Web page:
IMMEDIATE ACTION NEEDED – S1759 – Regarding the Religious Exemption to Vaccination
The SENATE AMENDED S1759 on Thursday, October 4th. In response to your calls, the bill no longer requires annual vaccination counseling or a doctor’s signature. However, the revised bill still has major problems.
The NJ SENATE May vote on S1759 on Thursday, October 25th. Mark your calendars. This is the next possible date that S1759 could be posted for a full Senate vote. We need YOU and a lot of additional people in Trenton when this bill is posted for a vote. There is power in numbers!
What to do NOW:
Go to Trenton. Several of us are heading to Trenton on Thursday, October 11th to meet with Senators and hand out information. If you are able to join us, please contact us at firstname.lastname@example.org. The legislators need to feel our presence and understand how important this is. We had a successful day last Thurs. 10/4.
Contact your Senator again.Remind him/her that you are a constituent and following the bill closely. Urge a NO VOTE on S1759. Find your Senator here We need to keep contacting Senators to help them better understand this bill. Consider gathering family and friends and stopping by your Senate district office.
Call Governor Christie. Tell him you are deeply concerned and express your opposition to S1759. Remind him of his commitment to support parental rights and urge him to veto S1759 should it reach his desk ( 609-292-6000)
Sign our NEW Petition: We have set up a new petition atwww.gopetition.com/petitions/preserve-the-nj-religious-exemption-to-vaccination.html. (This is a paid site, and your email address will not go to any other groups.)
S1759 is an attack on religious rights and religious freedoms in NJ. Parents are still required to explain in detail their religious beliefs and obtain a notarized statement.
S1759 is financially discriminatory. It costs money to take time off work and pay for notary and possibly legal services. Many parents who qualify for a religious exemption will be unable to afford one.
Who will decide what constitutes a bona fide religious belief? It is inappropriate for state and school officials to pass judgment on a person’s private and confidential religious beliefs.
Forcing more people to take vaccines will not make the pertussis vaccine more effective, nor will it stop the disease from mutating. Recent outbreaks of whooping cough have been among vaccinated populations. The CDC (Centers for Disease Control) has stated the pertussis vaccine is ineffective and not providing the protection it has promised. (see note below)*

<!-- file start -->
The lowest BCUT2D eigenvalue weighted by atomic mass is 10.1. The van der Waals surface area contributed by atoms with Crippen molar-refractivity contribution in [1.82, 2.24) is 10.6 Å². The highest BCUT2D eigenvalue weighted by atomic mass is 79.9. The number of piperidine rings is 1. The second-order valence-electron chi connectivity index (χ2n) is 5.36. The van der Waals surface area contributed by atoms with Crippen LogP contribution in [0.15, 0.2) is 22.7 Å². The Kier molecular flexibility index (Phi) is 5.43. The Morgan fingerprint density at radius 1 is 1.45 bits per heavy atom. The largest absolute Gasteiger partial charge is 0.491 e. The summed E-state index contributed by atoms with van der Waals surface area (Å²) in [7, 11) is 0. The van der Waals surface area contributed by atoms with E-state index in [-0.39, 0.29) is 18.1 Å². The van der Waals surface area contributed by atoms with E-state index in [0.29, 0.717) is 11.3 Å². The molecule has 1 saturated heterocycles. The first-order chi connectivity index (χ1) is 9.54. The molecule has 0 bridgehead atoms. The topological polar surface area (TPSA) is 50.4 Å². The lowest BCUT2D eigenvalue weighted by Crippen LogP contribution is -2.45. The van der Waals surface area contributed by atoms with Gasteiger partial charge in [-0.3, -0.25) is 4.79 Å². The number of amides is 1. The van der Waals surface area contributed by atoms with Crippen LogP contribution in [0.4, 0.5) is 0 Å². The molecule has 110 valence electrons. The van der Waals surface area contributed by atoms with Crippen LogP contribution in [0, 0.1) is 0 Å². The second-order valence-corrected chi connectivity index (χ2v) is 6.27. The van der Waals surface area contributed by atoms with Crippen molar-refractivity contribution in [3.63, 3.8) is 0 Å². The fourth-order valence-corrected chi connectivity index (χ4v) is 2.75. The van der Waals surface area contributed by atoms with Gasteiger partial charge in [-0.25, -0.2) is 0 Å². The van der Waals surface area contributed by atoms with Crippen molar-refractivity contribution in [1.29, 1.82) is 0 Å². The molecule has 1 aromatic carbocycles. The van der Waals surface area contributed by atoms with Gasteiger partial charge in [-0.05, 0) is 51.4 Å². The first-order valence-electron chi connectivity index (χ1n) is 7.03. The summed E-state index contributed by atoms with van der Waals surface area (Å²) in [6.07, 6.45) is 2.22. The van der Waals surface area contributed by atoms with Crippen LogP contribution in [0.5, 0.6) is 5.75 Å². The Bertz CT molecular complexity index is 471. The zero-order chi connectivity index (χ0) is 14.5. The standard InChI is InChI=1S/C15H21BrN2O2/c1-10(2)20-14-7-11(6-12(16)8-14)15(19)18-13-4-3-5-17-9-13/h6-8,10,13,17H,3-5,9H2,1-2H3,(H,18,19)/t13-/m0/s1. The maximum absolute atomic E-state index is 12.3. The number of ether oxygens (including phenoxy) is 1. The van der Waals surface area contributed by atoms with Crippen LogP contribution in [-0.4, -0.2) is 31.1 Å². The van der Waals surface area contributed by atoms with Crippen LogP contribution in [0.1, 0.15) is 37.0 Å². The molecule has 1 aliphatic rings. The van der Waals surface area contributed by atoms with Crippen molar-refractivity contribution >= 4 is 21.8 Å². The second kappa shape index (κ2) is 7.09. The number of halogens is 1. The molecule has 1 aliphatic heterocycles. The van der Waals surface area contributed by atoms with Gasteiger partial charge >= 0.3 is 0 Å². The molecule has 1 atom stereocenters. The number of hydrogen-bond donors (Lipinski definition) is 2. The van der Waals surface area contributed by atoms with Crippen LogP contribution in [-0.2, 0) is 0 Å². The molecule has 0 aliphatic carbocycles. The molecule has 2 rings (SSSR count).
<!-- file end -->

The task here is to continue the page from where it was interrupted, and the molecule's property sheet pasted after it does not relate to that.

The current religious exemption is working. Several years ago, there was no uniformity and parents were being harassed, intimidated, and discriminated against for exercising their religious rights. The New Jersey Department of Health was burdened with questions from schools. To quote from a 2008 Heath Department memo, explaining the change: “NJDHSS hopes that the information provided will enable schools, child care facilities and local health departments to process requests for exemptions in a more uniform and expeditious manner.”
NJ will require a cumbersome and discriminatory process in order for parents to claim a religious exemption.
This is expensive to taxpayers – Paying for oversight, compliance and the inevitable legal challenges.
The media and some vaccine advocates are incorrectly blaming parents who choose not to vaccinate their children. But interestingly, the Centers for Disease Control and Prevention, and other health officials, are NOT. Allow me to quote Dr. Anne Schuchat, the director of the CDC’s National Center for Immunization and Respiratory Diseases:
“Better diagnosis and reporting of whooping cough may be contributing to the increased numbers, along with the fact that the disease tends to peak and wane in cycles. It does not appear that anti-vaccination sentiment among parents has contributed to either the national rise in cases or the Washington state epidemic.” (3)